Geography Outreach Program
From the Leadership Institute Symposium on Social Change
Author: Isabella Mia Lee
My Geography Outreach Program addresses several problems in my community. We promote geographic literacy, a global perspective, and school sponsored after school activities, giving students the opportunity to enrich their learning. My Geography Outreach Program is based in a local Title One Elementary School, which up to this point, had never had a PTA sponsored after school activity. My action plan brings in a free service that promotes higher education, as well as presenting high achieving students as role models for the kids.
I use education to address these problems. There have been 2 sessions and a total of 10 classes. Each session met once a week for 5 weeks. Each class focused on one continent. We open the first class by writing everyone’s name and country of origin, then we locate it on the map. We explain the basics of geography (compass rose, continents ect.), which we review at the beginning of every session. Then the class divides into three groups, getting more individual time with each of the student teachers. We read cultural stories to them from the continent we chose to focus on that day. After the stories, we locate landmarks that were mentioned. We teach the kids how to use an Atlas through this exercise. At the end of the class, the three groups reconvene but as separate teams. In these teams, the kids compete in a game of geography trivia.
I have established a partnership with the PTA at Twinbrook, attaining the required permits and permission necessary to start an after school activity. By doing this, I have also benefited the PTA, showing them the process involved in sponsoring a program, and setting up a system by which to do this. Basically, it was a learning process for both of us. Mrs. Pickell, the President of the PTA, was extremely supportive even when the Principal failed to follow through.
I have successfully run two sessions of my Geography Program, each of them consisting of 5 classes and 12-15 students.
I am in the process of creating a website, as well as making the club sustainable, that will continue even after I graduate.
Mrs. Pickell (the PTA President), Justine and Jennifer (fellow students) have all been working with me on my project. Mrs. Pickell has helped with the administration, approving the Program, and signing off ssl forms. Justine and Jennifer have helped with the classroom teaching, working with the kids, and picking the necessary books at our public library.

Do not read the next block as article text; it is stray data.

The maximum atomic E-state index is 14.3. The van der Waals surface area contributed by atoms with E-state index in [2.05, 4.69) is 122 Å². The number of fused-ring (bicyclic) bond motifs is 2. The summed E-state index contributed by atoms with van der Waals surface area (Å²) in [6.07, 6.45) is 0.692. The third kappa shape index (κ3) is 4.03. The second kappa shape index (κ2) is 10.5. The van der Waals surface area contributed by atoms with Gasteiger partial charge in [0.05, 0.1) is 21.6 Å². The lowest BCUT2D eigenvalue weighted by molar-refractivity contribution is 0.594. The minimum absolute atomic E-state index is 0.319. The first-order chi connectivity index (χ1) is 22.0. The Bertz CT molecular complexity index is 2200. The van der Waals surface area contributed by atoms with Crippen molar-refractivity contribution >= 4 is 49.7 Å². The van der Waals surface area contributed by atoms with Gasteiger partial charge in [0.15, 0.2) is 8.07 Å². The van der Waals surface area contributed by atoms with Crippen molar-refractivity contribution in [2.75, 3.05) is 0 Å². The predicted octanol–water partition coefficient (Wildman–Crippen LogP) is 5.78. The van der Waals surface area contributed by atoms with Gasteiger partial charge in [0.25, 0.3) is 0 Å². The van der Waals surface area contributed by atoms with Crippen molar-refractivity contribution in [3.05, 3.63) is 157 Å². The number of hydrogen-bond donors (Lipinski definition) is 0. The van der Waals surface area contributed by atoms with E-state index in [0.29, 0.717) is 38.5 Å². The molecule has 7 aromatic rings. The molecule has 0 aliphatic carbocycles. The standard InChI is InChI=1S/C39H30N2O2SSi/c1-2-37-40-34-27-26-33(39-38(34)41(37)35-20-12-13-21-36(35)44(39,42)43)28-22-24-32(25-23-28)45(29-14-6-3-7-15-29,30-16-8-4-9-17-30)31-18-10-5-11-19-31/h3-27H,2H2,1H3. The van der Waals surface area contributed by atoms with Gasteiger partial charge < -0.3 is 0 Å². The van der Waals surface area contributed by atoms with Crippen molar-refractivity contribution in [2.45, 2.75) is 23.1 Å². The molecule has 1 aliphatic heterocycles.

I have learned how simple it is to make a difference. Moving through the administrative swamp is hard, and trying to work with unreliable people can really frustrate plans; but once I set in my roots, and came in contact with a strong support network things fell into place. Working alone makes your ideas vulnerable to being dropped by the wayside, but with a group of people helping you, and holding you to your word, motivation comes much more easily. I have become much more confident in my ability to orchestrate social action plans, and I take myself and my beliefs much more seriously now. I think it is important that ideas just don’t stay ideas, but become something tangible. I have already started my Spring project. I am running a book drive for Twinbrook ES, by advertising at my high school. I have just received permission to post my flyers around the school.
I feel that my Project has benefited the students, teachers, and the PTA at Twinbrook as well as my coworkers, Jennifer and Justine. The students all built the groundwork for a growing interest in the world and its people outside of their own small community. They have been opened to a new perspective. The teachers have thanked my coworkers and me on many occasions. I feel like the PTA and the teachers are more motivated to take that extra step for their students and their school. I feel that, along with myself, Justine and Jennifer have a greater feeling of empowerment and responsibility for their community.
There were several occasions that my project was at risk of falling to the wayside. There are two reasons it did not: my support network and my belief in my cause. My support network held me to my word, and made me responsible. I worked with these people and I worked for them. At this beginning stage ( the hardest stage) nothing was really concrete. I did not yet have a personal connection with my future students. I didn’t feel a real, immediate responsibility to them. Working with a small support network made my project feel much more real and less abstract.
I believe in my cause. I believed that what I would do would actually make a difference. It was a sweet and simple plan, totally attainable. This aspect was, to an extent, a double-edged sword. It was, at times I felt, too simple, and thus too easily dropped. But then I would think what a loss it would be to my community, an injustice, and so I persevered.
The Leadership Symposium on Social Action really helped. I was, at that point, at the very beginning stages of my project. Hanging out with all my BELL friends, having fun, talking, and learning, was refreshing. The atmosphere re-inspired me. It made me feel powerful when I was just starting to feel a little helpless. I’m glad that I already had my project in motion and had the beginnings of my support network back home because the support group at the Symposium didn’t really transfer home. But the inspiration I felt there was the perfect jump start and decompression, that I needed to get my Project really moving.